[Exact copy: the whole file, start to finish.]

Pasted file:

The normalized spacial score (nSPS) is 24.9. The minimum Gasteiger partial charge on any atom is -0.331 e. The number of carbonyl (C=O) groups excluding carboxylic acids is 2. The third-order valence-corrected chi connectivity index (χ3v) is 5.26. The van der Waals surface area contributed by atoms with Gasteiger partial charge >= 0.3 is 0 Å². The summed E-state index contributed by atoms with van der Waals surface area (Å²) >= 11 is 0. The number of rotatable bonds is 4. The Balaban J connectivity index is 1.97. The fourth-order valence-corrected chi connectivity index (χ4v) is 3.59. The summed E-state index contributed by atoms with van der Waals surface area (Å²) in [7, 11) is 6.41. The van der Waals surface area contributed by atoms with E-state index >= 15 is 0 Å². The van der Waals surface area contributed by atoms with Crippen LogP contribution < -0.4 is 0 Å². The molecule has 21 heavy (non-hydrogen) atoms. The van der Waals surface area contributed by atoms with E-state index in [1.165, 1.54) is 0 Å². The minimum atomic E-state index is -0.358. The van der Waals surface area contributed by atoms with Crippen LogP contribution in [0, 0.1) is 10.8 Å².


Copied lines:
The normalized spacial score (nSPS) is 24.9. The minimum Gasteiger partial charge on any atom is -0.331 e. The number of carbonyl (C=O) groups excluding carboxylic acids is 2. The third-order valence-corrected chi connectivity index (χ3v) is 5.26. The van der Waals surface area contributed by atoms with Gasteiger partial charge >= 0.3 is 0 Å². The summed E-state index contributed by atoms with van der Waals surface area (Å²) >= 11 is 0. The number of rotatable bonds is 4. The Balaban J connectivity index is 1.97. The fourth-order valence-corrected chi connectivity index (χ4v) is 3.59. The summed E-state index contributed by atoms with van der Waals surface area (Å²) in [7, 11) is 6.41. The van der Waals surface area contributed by atoms with E-state index >= 15 is 0 Å². The van der Waals surface area contributed by atoms with Crippen LogP contribution < -0.4 is 0 Å². The molecule has 21 heavy (non-hydrogen) atoms. The van der Waals surface area contributed by atoms with E-state index in [1.165, 1.54) is 0 Å². The minimum atomic E-state index is -0.358. The van der Waals surface area contributed by atoms with Crippen LogP contribution in [0, 0.1) is 10.8 Å².